ASHER: All right, Paul La Monica, live for us there. Thank you so much. Have a great weekend my friend.
LA MONICA: Thank you.
ASHER: The positive jobs report makes it harder for Donald Trump to make the case that the U.S. economy is failing. He now has a team of people who
can actually help him with that. Trump has just named his economic advisers. Take a look, you can see some of them on the wall behind me.
Some pretty big names from Wall Street, billionaires, CEOs, and trade experts as well. Among them is Peter Navarro, an economist and business
professor at the University of California, Irvine. He says there's more to the U.S. economy than the latest jobs report. I asked him about his
reaction to the latest numbers.
[16:20:13] PETER NAVARRO, TRUMP'S ECONOMIC POLICY ADVISOR: The labor participation rate is the one that I watch as a macro economist. And if
you look at the Bureau of Labor Statistics chart going back to 2008, you'll see a dramatic long, slow slide of that participation rate from above 66
percent down to around 62 or 63 percent today. And that lack of participation is basically an indirect measure of literally the tens of
millions of Americans, long term unemployed, not counted in the unemployment statistics as we do that today, who can't find a good job at a
The other thing about that report was that once again the goods-producing jobs component of that report was anemic. This in turn was reflected in
the other report which nobody seems to want to follow, which is the trade numbers. We saw our trade deficit go up unexpectedly to $44 billion. And
we're running annually a trade deficit of almost $800 billion.
The Donald Trump campaign, really the focus is on doubling our GDP growth rate so it gets back to historic levels and doing that in two ways. One is
by cutting the trade deficit, eliminating through good trade deals, and increasing domestic investment here in America. And now it goes to places
like Mexico and China because of bad trade deals. People need to understand, and I think the people on the street and thrown out of the
factories understand, that if we want to get America great again we really have to tackle the trade deficit and keeping our investment here rather
than in Mexico and China.
ASHER: I want to talk about Donald Trump's economic policies overall, just beyond trade. Because a lot of people, billionaires, businessmen who
understand business, who understand the way the economy works, have spoken out against Donald Trump's policies, including Meg Whitman -- she's not
supporting Donald Trump. She's switching sides to support Hillary Clinton. The Koch brothers are washing their hands of Donald Trump. They're not
supporting him. They're not supporting Clinton. Also, Marc Benioff, Warren Buffett, George Soros, Bloomberg actually came out and said "If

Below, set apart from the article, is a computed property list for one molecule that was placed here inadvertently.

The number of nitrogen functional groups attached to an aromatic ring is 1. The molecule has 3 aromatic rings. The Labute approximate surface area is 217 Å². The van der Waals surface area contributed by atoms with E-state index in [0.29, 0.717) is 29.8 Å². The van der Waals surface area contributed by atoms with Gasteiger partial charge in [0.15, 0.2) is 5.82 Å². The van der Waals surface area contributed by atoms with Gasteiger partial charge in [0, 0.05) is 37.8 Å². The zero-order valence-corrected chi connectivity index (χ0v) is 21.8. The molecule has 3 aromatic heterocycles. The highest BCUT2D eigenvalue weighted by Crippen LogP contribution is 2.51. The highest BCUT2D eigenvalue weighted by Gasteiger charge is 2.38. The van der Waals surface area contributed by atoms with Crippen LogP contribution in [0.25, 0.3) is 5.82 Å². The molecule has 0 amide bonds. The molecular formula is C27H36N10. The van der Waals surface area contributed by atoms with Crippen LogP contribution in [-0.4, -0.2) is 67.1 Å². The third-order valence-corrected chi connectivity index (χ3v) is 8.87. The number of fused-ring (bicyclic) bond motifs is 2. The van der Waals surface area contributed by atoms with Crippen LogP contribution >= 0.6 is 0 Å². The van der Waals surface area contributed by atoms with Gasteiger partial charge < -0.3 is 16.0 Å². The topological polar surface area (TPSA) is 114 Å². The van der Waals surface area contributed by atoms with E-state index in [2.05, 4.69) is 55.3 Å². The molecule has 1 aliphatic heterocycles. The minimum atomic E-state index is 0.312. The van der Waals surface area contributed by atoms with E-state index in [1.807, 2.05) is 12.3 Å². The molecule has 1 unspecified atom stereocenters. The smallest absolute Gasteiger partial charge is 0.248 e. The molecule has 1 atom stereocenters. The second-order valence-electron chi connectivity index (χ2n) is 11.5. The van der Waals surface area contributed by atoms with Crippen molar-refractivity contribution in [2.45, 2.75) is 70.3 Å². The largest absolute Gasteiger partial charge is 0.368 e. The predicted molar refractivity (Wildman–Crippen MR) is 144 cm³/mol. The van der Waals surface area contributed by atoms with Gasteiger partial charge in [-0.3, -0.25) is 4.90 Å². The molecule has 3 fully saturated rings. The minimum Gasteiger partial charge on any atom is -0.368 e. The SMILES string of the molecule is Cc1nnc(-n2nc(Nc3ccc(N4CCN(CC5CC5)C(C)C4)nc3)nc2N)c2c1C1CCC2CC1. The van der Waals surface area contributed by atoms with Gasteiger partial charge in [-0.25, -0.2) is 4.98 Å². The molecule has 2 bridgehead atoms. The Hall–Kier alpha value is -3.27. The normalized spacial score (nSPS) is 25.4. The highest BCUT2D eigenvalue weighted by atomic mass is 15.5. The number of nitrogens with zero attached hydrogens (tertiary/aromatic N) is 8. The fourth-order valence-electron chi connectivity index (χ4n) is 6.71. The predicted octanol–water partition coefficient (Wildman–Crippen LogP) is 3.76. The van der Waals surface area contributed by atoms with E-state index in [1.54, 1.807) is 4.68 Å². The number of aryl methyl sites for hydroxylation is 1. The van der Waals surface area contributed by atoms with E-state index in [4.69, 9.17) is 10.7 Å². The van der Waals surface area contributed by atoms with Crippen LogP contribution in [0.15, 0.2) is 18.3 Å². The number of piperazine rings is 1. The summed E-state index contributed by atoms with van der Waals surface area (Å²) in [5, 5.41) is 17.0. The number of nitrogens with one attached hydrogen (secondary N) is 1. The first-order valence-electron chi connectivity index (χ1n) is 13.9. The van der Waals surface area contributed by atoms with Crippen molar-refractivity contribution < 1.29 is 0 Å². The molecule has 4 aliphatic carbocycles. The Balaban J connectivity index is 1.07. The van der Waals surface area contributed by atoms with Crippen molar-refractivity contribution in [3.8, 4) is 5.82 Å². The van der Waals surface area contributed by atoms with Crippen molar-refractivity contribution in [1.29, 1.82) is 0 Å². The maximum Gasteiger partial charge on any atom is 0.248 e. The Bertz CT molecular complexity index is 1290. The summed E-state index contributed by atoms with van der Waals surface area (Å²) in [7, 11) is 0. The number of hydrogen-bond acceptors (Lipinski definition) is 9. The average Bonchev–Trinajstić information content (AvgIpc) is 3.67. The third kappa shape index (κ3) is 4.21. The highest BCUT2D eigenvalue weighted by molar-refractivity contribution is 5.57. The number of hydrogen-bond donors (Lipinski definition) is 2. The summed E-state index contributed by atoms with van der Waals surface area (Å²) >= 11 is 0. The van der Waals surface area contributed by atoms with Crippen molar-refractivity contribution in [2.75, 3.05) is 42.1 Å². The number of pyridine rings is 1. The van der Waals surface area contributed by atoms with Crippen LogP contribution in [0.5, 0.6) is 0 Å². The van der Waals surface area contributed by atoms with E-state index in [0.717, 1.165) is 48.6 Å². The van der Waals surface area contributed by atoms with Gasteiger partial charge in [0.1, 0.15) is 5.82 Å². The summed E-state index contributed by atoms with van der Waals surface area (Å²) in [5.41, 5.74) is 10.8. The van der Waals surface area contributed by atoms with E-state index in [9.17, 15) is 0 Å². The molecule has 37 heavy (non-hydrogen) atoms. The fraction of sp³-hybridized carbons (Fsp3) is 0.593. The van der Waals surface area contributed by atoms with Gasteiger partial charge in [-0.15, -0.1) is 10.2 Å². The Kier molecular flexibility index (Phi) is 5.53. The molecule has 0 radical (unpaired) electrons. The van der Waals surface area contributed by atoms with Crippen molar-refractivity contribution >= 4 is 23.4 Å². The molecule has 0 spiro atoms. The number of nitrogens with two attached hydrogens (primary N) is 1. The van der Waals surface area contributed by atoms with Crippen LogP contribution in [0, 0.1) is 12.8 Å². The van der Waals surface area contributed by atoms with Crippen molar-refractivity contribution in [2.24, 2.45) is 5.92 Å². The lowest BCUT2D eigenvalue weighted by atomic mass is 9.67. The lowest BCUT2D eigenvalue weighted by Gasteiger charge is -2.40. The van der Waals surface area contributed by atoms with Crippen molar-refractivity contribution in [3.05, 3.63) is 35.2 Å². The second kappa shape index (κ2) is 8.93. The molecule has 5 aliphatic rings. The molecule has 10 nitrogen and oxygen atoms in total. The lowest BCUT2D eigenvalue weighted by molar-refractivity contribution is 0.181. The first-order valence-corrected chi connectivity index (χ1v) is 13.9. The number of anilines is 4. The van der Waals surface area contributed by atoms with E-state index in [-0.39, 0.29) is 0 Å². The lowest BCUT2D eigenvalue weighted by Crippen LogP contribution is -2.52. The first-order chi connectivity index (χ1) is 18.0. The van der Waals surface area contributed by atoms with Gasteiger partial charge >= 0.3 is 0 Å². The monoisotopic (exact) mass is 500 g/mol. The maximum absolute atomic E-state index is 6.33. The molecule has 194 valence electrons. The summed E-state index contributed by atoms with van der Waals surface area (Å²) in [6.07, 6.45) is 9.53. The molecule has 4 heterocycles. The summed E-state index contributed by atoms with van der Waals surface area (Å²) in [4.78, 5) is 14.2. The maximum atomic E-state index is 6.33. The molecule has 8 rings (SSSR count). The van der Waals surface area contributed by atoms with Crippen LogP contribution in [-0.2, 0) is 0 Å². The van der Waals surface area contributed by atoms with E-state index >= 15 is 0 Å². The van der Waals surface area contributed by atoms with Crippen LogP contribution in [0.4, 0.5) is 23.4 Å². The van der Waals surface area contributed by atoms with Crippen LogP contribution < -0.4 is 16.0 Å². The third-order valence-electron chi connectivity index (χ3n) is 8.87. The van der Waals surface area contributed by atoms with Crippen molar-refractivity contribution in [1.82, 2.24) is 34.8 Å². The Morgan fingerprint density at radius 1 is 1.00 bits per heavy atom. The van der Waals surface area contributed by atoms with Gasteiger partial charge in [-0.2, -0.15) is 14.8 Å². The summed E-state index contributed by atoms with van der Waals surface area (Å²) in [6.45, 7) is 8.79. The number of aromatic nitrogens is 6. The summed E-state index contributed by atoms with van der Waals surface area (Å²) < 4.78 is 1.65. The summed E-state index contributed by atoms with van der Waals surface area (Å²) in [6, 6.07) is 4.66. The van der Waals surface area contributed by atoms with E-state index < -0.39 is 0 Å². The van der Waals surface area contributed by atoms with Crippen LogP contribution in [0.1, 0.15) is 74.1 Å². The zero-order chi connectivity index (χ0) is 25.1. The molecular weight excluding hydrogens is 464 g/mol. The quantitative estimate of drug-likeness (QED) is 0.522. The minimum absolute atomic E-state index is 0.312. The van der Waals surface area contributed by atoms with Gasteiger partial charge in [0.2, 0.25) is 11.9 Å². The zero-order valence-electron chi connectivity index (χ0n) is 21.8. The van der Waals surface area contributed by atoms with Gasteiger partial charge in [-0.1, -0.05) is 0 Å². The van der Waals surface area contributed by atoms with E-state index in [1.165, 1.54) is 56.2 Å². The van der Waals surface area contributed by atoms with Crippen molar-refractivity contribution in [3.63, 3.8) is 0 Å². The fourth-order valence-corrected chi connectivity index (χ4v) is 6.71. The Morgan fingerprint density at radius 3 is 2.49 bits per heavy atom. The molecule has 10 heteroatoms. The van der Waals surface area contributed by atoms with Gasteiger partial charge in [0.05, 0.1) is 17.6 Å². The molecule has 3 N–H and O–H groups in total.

Donald Trump wants to run the nation like he runs his business, God help us." Are these people all wrong?
NAVARRO: Well, the people that you are mentioning, many of those people are precisely the ones who have been leeching off the backs of the American
worker and domestic manufacturers. They have their economic interests, basically, in the whole trade game where you export our factories to places
like China and Mexico, and then you import these illegally subsidized goods into our markets. They make out like bandits and the American people
suffer. So Donald Trump is blowing up the Republican Party portion of the multi-national corporations that have been controlling that party for
years, just like they control the Democratic Party pushing the trade agenda.
ASHER: Peter, hasn't Donald Trump himself benefitted from hiring workers overseas as well, with his businesses?
NAVARRO: This is an interesting question. I think it goes to something that Donald Trump said in his speech in Cleveland. He knows how this
rigged game works, so who better than him to fix it, right?
ASHER: Navarro says that Trump is the man to fix the American economy. But the Republican candidate actually might have to deal with some issues
closer to home. Foursquare's reporting that foot traffic to Trump's properties have dropped off significantly over the last year. Cristina
Alesci, we're back together again. So how significant is the steep loss, the steep drop-off for Donald Trump?
CRISTINA ALESCI, CNN MONEY CORRESPONDENT: That's a really good question. Clearly this is a great headline for Hillary Clinton supporters. Seventeen
percent decrease in March and April compared to the same period last year. Significant decreases. It's important to keep in mind that two of the
biggest properties that saw these declines were in blue states. We're talking about Trump Soho and Trump tower in Chicago.
ASHER: So he's not on friendly turf here.
ALESCI: Exactly. That may have played a role. Also women, there was a double digit decline in women visiting the properties, playing into this
idea that perhaps, you know, this idea that Trump is anti-woman is resonating. But, Zain, you know, as well as I do that foot traffic doesn't
necessarily mean less profits. Because it's unclear how much these people would have been spending in his resorts to begin with. And let's not
forget, most of his deals are structured as licensing deals. So for the ones that he doesn't own outright, which are many of these hotels and
ASHER: He has the Trump name but that doesn't mean he actually owns them.
[16:25:00] ALESCI: Exactly. He gets paid on those licensing deals, probably, even if foot traffic goes down and perhaps even if profits go
down. He will get a steady licensing fee depending on how these deals are structured. It's unclear how much it's hurting him in his pocketbook.
ASHER: So in terms of foot traffic though, in terms of the decline, you would think that actually running for president would help you purely
because of the PR and the publicity associated with running a presidential campaign.
ALESCI: I think it's really interesting that you bring that up. When we look at his personal financing disclosures, and we looked at two have come